Guidance on American Spaces Reporting
Statistics and highlights are critical tools in reporting on the value of American Spaces to the State Department and to the U.S. Congress, which funds the program. All American Spaces are asked to keep track of the Basic Metrics, meaning statistics on the number of programs, the number of participants at programs, and the number of visits; and to report these numbers to the embassy or consulate each month. In addition, highlights and photos from successful programs can be emailed to the embassy or consulate, with an email copy to the Regional Public Engagement Specialist (portfolios given here) and firstname.lastname@example.org. The Office of American Spaces (ECA/A/M) includes success stories in weekly activity reports to the Bureau of Educational and Cultural Affairs (ECA) Academic Division leadership, and also features them in the American Spaces Newsletter.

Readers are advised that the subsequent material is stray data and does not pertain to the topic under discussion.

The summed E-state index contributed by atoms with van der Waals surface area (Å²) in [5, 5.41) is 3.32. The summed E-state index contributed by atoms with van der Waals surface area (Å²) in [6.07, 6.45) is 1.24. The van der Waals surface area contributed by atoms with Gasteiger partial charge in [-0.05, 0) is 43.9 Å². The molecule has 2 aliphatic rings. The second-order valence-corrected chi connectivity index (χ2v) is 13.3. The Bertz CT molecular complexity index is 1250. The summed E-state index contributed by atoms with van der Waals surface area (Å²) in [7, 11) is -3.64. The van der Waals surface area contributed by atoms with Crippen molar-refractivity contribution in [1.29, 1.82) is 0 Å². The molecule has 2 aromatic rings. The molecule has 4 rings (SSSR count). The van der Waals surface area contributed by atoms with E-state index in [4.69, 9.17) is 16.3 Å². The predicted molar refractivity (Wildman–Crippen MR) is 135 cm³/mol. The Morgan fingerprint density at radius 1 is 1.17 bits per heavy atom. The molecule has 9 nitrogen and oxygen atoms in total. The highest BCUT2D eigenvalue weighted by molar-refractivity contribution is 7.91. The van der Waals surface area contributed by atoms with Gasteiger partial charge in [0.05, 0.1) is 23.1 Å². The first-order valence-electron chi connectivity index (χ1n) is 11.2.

Embassies and consulates that manage one or more American Space are requested to submit annual American Spaces Facilities and Program Report cables to confirm the status of Post’s Spaces and to report on the contributions made by Spaces to Mission priorities and objectives. These cables are intended to raise the visibility of their American Spaces and to complement data reported through current channels. Cables are requested by March 31 of each year and should cover the previous fiscal year. The cable template is available here.
We divide our programs into three different categories:
- In-Person Programs
- Virtual Programs
- Hybrid Programs
- Held on-site at an American Space or organized by an American Space at an off-site location.